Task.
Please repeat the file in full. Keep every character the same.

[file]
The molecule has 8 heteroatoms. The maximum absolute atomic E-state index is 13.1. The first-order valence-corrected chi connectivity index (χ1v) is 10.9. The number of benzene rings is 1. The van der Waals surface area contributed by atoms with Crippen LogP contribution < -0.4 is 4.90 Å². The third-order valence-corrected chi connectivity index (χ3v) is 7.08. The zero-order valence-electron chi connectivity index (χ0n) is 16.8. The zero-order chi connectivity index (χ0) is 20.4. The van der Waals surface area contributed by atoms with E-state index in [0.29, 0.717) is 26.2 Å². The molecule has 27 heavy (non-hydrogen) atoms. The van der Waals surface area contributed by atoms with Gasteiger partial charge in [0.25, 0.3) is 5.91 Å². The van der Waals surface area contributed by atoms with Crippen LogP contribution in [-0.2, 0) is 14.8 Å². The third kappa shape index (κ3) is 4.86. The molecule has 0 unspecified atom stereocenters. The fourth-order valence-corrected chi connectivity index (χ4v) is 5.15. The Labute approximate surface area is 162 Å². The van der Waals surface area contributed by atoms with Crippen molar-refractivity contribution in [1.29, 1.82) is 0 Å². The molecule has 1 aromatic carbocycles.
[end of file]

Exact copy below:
The molecule has 8 heteroatoms. The maximum absolute atomic E-state index is 13.1. The first-order valence-corrected chi connectivity index (χ1v) is 10.9. The number of benzene rings is 1. The van der Waals surface area contributed by atoms with Crippen LogP contribution < -0.4 is 4.90 Å². The third-order valence-corrected chi connectivity index (χ3v) is 7.08. The zero-order valence-electron chi connectivity index (χ0n) is 16.8. The zero-order chi connectivity index (χ0) is 20.4. The van der Waals surface area contributed by atoms with E-state index in [0.29, 0.717) is 26.2 Å². The molecule has 27 heavy (non-hydrogen) atoms. The van der Waals surface area contributed by atoms with Gasteiger partial charge in [0.25, 0.3) is 5.91 Å². The van der Waals surface area contributed by atoms with Crippen LogP contribution in [-0.2, 0) is 14.8 Å². The third kappa shape index (κ3) is 4.86. The molecule has 0 unspecified atom stereocenters. The fourth-order valence-corrected chi connectivity index (χ4v) is 5.15. The Labute approximate surface area is 162 Å². The van der Waals surface area contributed by atoms with Crippen molar-refractivity contribution in [1.29, 1.82) is 0 Å². The molecule has 1 aromatic carbocycles.